Paper Mache (Papier Mâché)

It’s been a versatile art technique for generations of artists, makers, and creators: paper mache (papier mâché). I’ll delve into the art of the technique, exploring the basic techniques involved, and some examples of what you can do with it.

Basic Paper Mache Technique

  1. Materials
    Old newspapers or newsprint. I’ve used old magazines as well.
    White glue or a homemade paste (a roughly 1:1 flour and water mixture).
    Balloons, crumpled paper or other forms for shaping.
  2. Preparing the Paper Mache Paste
    If using white glue, mix it with water to create a smooth paste. For a traditional paste, blend flour and water until you achieve a consistency similar to a slightly runny pancake batter.
  3. Tearing and Layering
    Tear the paper into strips or small pieces. I usually tear up a bunch of different sizes and use whatever size seems most appropriate for the section I’m applying the paper to.
    Dip each piece into the paste, ensuring it is fully coated. Drag pieces across the rim of the container, or run the pieces through lightly pinched fingers to remove excess. (This will significantly speed up dry time)
  4. Building Layers
    Layer the strips onto your chosen form, smoothing them out as you go.
    Repeat the process, adding additional layers. Let each layer dry before adding the next.
    The number of layers depends on the desired thickness and strength of the final product. Don’t pile on layers and layers of wet paper. This might make your form collapse, and it will take a long time for it to dry.
  5. Shaping and Forming
    Manipulate the paper mache while it’s wet to achieve the desired shape.
    Use additional materials like wire or cardboard to create structural elements if needed.
  6. Drying
    Allow the paper mache to dry completely. This may take several hours or overnight.
  7. Painting and Sealing
    Once dry, paint and decorate your creation using acrylic paints, spray paints, markers, etc. Once that’s all dry, you can add a layer of sealer like Mod Podge to make it more durable.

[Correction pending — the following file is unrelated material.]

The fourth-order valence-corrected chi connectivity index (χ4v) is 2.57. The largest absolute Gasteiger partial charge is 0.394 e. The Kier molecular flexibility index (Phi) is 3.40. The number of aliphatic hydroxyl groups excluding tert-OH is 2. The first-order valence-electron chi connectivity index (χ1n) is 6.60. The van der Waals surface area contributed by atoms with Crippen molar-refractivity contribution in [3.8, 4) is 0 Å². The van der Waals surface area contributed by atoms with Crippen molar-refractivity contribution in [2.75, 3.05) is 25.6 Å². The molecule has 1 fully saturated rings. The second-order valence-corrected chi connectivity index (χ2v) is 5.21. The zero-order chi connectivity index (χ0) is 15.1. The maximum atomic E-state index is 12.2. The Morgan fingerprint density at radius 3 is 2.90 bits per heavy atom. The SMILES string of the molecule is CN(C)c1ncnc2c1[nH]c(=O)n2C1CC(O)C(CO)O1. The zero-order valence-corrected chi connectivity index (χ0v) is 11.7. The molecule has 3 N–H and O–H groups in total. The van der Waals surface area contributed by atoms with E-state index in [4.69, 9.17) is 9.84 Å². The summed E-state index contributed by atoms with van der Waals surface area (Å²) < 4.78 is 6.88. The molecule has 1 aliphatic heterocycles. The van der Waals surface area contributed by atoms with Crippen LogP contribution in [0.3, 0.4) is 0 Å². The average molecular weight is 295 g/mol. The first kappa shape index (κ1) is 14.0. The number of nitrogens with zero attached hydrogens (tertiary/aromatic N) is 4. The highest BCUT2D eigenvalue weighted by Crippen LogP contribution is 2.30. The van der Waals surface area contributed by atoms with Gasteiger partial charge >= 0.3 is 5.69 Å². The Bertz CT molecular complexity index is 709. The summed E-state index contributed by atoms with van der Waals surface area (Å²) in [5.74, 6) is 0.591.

Now that we’ve established the fundamentals, here are a few examples of what you can do with the technique.

A Few Examples

Paper Mache Costumes

One of the most iconic uses of paper mache in Halloween costumes is crafting masks and costumes. The website features a variety of intricate paper mache costume projects, showing the versatility of paper mache in providing a customizable canvas for artistic expression.

Examples: Peacock Mantis Shrimp Headpiece or the Pangolin Costume

Props and Accessories

In addition to costumes, props and other accessories can be made paper Mache. I’ve employed the technique on terrarium hides and special displays as well.

Examples: Terrarium Hide or the Stump of Jesse

Tips and Tricks

As you explore your own paper mache projects, consider these additional tips:

  1. Armature Support
    When crafting larger structures or costumes, consider using a supportive armature made of wire, cardboard, or other materials. This provides stability and helps maintain the intended shape.
  2. Layering for Strength
    Building up multiple layers of paper mache enhances the strength and durability of your creation. Be patient and allow each layer to thoroughly dry before adding the next.
  3. Quick Paper Strips
    A quick way to produce a lot of paper pieces/strips is to take an old magazine, grab a few pages and tear a one inch strip down the whole length of the pages. Tear more strips down until you reach the inner spine of the magazine. From there, grab all the narrow one inch strips of paper and tear them width-wise into 1-3 inch strips, and boom, you’ll have plenty of little rectangles of paper strips to work with.
  4. Experiment with Texture
    Use various techniques to add texture to your paper mache, such as crumpling the newspaper or using textured fabrics. This adds depth and visual interest to the final piece.
  5. Combine Materials
    Paper mache can be complemented with other materials like fabric or foam. Experiment with combinations to achieve the desired look or texture.
  6. Sealing and Coating
    Once your paper mache creation is complete, consider sealing it with a clear sealant to add durability. This not only protects the surface but also provides a glossy or matte finish.

Your Turn

Whether you’re crafting a cool mask, a creature costume for yourself or your kids, or a prop of some kind, you can find inspiration and guidance on my site, or you can always hit Pinterest for more ideas (I include some of my projects on there as well).

Embrace the tactile nature of paper mache, experiment with textures, and enjoy the process of transforming humble materials into fantastical creations.

The process itself is a great exercise and even a celebration of imagination, craftsmanship, and the joy of bringing characters to life. So, gather your materials, explore projects, and embark on something creative, interesting and witty where the only limit is your creativity.

Hope this helps you create something great.



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